Scam of the day – March 13, 2014 – Identity theft through Internet telephone calls

Identity thieves have used unsolicited telephone calls in which they trick people into revealing personal information, such as credit card numbers or Social Security numbers for many years.  This has proven to be lucrative, but time consuming.  Now, however, some identity thieves are using modern technology such as automatic dialing software and Internet telephone services to make huge numbers of automated robocalls around the world in just a few moments.  A typical scam using this technology involves a call purportedly from  a person’s credit card company telling them that their card needs to be reactivated and that the person receiving the call needs to punch in his credit card number.  It is also important to note that some of these identity thieves also take advantage of a technique called “spoofing” by which the Caller ID of the person receiving the call will appear to show a legitimate source for the call, such as the person’s bank, when, in fact, the call is originating with an identity thief anywhere in the world.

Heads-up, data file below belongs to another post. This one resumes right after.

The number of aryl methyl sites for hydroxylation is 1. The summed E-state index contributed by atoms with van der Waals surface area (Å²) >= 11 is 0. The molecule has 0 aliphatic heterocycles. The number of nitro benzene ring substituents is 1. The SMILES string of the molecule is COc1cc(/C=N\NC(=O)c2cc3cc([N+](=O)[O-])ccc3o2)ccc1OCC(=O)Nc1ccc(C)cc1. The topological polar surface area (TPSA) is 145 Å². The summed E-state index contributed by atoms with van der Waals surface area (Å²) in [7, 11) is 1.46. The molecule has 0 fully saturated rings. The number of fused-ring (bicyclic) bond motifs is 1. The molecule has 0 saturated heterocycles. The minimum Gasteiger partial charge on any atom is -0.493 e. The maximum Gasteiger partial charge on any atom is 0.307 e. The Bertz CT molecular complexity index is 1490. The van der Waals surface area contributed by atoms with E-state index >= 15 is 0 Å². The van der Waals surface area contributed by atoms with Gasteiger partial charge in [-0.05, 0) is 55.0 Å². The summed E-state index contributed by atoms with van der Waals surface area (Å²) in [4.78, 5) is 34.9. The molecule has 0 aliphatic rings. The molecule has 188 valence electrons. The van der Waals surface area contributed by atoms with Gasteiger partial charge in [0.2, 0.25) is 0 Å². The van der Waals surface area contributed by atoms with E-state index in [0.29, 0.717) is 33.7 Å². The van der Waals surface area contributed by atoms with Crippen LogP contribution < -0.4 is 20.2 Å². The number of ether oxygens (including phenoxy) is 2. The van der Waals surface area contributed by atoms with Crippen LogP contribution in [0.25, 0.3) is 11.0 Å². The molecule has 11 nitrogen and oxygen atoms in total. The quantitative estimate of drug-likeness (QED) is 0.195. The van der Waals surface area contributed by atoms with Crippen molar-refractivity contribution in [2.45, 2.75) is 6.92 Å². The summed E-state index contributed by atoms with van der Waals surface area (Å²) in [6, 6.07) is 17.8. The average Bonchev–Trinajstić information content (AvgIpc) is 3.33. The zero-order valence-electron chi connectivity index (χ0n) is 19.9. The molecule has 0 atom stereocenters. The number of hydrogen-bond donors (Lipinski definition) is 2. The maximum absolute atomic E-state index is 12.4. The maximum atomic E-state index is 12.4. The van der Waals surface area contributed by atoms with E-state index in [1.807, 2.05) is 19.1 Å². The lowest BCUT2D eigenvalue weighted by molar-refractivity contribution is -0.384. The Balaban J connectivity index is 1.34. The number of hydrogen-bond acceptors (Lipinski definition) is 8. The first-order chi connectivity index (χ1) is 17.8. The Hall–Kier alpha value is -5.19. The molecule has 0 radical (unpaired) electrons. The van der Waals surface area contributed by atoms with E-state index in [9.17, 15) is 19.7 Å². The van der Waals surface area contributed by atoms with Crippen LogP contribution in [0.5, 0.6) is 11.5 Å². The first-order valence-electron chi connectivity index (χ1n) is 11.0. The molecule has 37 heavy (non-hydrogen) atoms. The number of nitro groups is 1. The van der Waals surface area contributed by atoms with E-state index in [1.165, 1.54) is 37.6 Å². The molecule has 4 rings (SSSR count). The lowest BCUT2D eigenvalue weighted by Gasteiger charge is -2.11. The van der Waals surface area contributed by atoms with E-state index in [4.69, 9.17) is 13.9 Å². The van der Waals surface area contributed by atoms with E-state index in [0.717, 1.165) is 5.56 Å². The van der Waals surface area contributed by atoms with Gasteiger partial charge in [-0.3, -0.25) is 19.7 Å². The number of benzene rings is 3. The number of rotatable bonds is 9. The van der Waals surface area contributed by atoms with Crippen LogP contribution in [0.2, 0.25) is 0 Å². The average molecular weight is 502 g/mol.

TIPS

It is easy to identify a scam robocall.   All robocalls with the exception of those from charities or politicians are illegal so if you receive one that indicates it is from your bank, it is a scam.  In addition, as I have warned you many times, when you receive a call, you can never be sure, regardless of what your Caller ID may say, as to the identity of the person calling you therefore you should never provide personal information over the phone to anyone whom you have not called.  If you do receive a call that appears to be legitimate requesting information, just hang up and call the real entity to find out if the call was legitimate or not.  So, if someone calls representing that they are from your bank asking for information, hang up and call your bank at a number that you know is correct.  Then you will find that the initial call was a scam.